SIX NATIONS-CALEDONIA, ONTARIO: Indigenous and non-indigenous people join in March for Peace, Friendship and Respect


4 May 2012
SIX NATIONS-CALEDONIA, ONTARIO: Indigenous and non-indigenous people join in
March for Peace, Friendship and Respect

by Julián Gutiérrez Castaño

On 28 April 2012, Julián
Gutiérrez Castaño from the Aboriginal Justice Team of Christian Peacemaker
Teams joined the March for Peace, Friendship, and Respect at Caledonia,

More than five hundred people gathered at the grounds of Edinburgh
Square and Heritage Cultural Centre in the early afternoon to participate in
the March for Peace, Friendship and Respect organized by the April 28th
Coalition.  Haudenosaunee from the
Six Nations of the Grand River and non-Indigenous people who live in nearby
Caledonia met up with others who came for the march on buses from Toronto, St.
Catherine’s, London, Hamilton, Guelph, Kitchener-Waterloo, Dunnville, and Brantford.

The march proceeded without
any serious interruption, despite the provocations of a few members of CANACE
(Canadian Advocates for Charter Equality).  CPT team member Gutiérrez Castaño spotted four people in a
truck harassing participants before the walk started at Edinburgh Square;
another group of three tried to stop the march at the intersection of Argyle
St. and Caithness St., and five more were at the south side of Argyle’s bridge
over the Grand River.  Approximately
thirty other people demonstrated their discomfort with the march by standing at
the side of the road holding Canadian flags and even baseball bats.

The small group that opposed
the March for Peace, Friendship, and Respect did not represent the sentiments
of most Caledonians.  Nancy Fuller,
a Caledonian business owner, spoke in support of the Haudenosaunee people:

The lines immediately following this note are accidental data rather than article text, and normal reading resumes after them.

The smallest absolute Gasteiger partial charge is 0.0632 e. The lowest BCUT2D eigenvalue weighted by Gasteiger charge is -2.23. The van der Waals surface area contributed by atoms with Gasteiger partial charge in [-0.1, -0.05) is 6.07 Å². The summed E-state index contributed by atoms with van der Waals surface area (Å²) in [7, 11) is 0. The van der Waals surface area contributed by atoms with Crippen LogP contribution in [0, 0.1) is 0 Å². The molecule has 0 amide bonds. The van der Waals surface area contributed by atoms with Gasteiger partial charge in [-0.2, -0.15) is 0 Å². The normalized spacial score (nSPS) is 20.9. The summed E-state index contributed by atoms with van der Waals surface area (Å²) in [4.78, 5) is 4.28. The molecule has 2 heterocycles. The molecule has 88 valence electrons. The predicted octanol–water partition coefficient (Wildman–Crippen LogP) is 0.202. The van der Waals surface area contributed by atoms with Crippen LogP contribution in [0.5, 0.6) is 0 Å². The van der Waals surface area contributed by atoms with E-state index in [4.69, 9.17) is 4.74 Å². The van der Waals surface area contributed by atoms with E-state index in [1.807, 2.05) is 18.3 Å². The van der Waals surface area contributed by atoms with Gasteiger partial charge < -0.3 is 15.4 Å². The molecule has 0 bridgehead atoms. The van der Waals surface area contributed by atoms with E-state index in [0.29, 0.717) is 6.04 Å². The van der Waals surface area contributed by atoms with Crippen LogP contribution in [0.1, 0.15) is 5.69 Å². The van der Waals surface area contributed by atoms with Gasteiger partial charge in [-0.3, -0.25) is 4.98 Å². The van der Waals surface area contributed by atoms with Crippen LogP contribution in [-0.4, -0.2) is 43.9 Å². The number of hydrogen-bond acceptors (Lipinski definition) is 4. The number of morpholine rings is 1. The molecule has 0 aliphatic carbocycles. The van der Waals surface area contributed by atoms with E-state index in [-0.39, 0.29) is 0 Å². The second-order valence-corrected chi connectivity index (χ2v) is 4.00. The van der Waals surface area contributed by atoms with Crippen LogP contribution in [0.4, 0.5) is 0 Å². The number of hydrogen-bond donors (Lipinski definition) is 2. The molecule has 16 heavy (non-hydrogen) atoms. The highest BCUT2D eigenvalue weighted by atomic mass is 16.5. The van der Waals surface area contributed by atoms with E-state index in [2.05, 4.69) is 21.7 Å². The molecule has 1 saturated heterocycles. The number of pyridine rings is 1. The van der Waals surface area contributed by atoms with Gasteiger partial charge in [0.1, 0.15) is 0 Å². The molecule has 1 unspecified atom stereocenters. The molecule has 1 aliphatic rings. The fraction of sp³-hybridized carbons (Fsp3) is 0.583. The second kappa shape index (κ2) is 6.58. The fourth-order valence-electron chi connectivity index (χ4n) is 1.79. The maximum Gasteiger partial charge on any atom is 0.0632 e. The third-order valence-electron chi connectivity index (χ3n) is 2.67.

“[Canadians have] not treated these people properly for 200 years […] They
deserve more respect.”[1]

The March ended with a
festival at Kanonhstaton, also known as the Reclamation Site or Douglas Creek
Estates, the place where Haudenosaunee warriors stopped a private development
project on Six Nations land six years ago.  People gathered at Kanonhstaton to enjoy food and listen to music
and speeches in support of indigenous rights, and good relations between
indigenous and non-indigenous peoples. 

Click here to see the pictures of this event.



[1] Caledonia reacts to peace walk. Daniel Pearce and Matt
Day, QMI Agency.  April 29, 2012.

Read More Stories

Dozens of people crowd toward the entrance of a checkpoint, waiting for Israeli military to open the gate.

Privilege of movement

Basic freedom of movement in Palestine—walking to the grocery store, driving to visit family, or flying internationally—depends on your nationality, race, and religion. As a Palestinian, you are denied these rights as others in your country move freely.

A person wearing a red CPT vest walks along a road with the apartheid wall to their right, covered in graffiti and towering over them.

Dear White Supremacist

CPT Palestine team members engaged in a friendly and introductory conversation with a white person, but it took an unexpected turn.

a graphic image with large bold text reading FREE MORIA 6

After the 2020 fire in Moria

Six young migrants are made scapegoats of a failed EU migration policy – Call for fair and transparent trial for the Moria 6 on 6 March 2023 in Lesvos! 

Skip to content